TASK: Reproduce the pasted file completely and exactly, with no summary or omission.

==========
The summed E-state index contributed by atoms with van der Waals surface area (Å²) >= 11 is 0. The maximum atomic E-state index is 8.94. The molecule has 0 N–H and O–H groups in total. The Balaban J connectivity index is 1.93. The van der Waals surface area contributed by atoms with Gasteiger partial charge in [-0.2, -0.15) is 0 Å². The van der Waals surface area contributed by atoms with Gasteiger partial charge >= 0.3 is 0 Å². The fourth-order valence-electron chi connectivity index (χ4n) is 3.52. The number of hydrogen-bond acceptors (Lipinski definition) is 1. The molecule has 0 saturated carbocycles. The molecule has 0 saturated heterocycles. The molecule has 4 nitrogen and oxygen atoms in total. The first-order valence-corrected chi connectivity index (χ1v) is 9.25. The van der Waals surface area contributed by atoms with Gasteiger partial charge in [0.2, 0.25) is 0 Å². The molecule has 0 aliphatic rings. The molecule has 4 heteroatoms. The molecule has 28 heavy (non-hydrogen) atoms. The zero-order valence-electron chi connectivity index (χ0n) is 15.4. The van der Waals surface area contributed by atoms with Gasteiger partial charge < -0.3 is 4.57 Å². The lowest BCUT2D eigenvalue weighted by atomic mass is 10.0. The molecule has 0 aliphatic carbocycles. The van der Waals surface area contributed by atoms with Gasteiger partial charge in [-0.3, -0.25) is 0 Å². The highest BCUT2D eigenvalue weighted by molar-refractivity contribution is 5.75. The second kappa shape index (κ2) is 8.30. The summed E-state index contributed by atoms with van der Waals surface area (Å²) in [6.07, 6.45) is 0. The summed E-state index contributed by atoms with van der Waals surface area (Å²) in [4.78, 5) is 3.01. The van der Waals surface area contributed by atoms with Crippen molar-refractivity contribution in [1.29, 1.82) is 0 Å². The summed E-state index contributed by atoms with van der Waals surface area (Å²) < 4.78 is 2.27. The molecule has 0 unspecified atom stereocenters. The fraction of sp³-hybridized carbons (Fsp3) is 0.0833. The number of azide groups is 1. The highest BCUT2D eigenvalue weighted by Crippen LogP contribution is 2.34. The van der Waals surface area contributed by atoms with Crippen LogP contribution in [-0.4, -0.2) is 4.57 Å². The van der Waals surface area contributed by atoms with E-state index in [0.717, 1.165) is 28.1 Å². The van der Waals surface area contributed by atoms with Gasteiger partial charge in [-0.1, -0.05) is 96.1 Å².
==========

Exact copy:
The summed E-state index contributed by atoms with van der Waals surface area (Å²) >= 11 is 0. The maximum atomic E-state index is 8.94. The molecule has 0 N–H and O–H groups in total. The Balaban J connectivity index is 1.93. The van der Waals surface area contributed by atoms with Gasteiger partial charge in [-0.2, -0.15) is 0 Å². The van der Waals surface area contributed by atoms with Gasteiger partial charge >= 0.3 is 0 Å². The fourth-order valence-electron chi connectivity index (χ4n) is 3.52. The number of hydrogen-bond acceptors (Lipinski definition) is 1. The molecule has 0 saturated carbocycles. The molecule has 0 saturated heterocycles. The molecule has 4 nitrogen and oxygen atoms in total. The first-order valence-corrected chi connectivity index (χ1v) is 9.25. The van der Waals surface area contributed by atoms with Gasteiger partial charge in [0.2, 0.25) is 0 Å². The molecule has 0 aliphatic rings. The molecule has 4 heteroatoms. The molecule has 28 heavy (non-hydrogen) atoms. The zero-order valence-electron chi connectivity index (χ0n) is 15.4. The van der Waals surface area contributed by atoms with Gasteiger partial charge < -0.3 is 4.57 Å². The lowest BCUT2D eigenvalue weighted by atomic mass is 10.0. The molecule has 0 aliphatic carbocycles. The van der Waals surface area contributed by atoms with Gasteiger partial charge in [-0.3, -0.25) is 0 Å². The highest BCUT2D eigenvalue weighted by molar-refractivity contribution is 5.75. The second kappa shape index (κ2) is 8.30. The summed E-state index contributed by atoms with van der Waals surface area (Å²) in [6.07, 6.45) is 0. The summed E-state index contributed by atoms with van der Waals surface area (Å²) in [4.78, 5) is 3.01. The van der Waals surface area contributed by atoms with Crippen molar-refractivity contribution in [1.29, 1.82) is 0 Å². The summed E-state index contributed by atoms with van der Waals surface area (Å²) < 4.78 is 2.27. The molecule has 0 unspecified atom stereocenters. The fraction of sp³-hybridized carbons (Fsp3) is 0.0833. The number of azide groups is 1. The highest BCUT2D eigenvalue weighted by Crippen LogP contribution is 2.34. The van der Waals surface area contributed by atoms with Crippen LogP contribution in [-0.4, -0.2) is 4.57 Å². The van der Waals surface area contributed by atoms with E-state index in [0.717, 1.165) is 28.1 Å². The van der Waals surface area contributed by atoms with Gasteiger partial charge in [-0.1, -0.05) is 96.1 Å².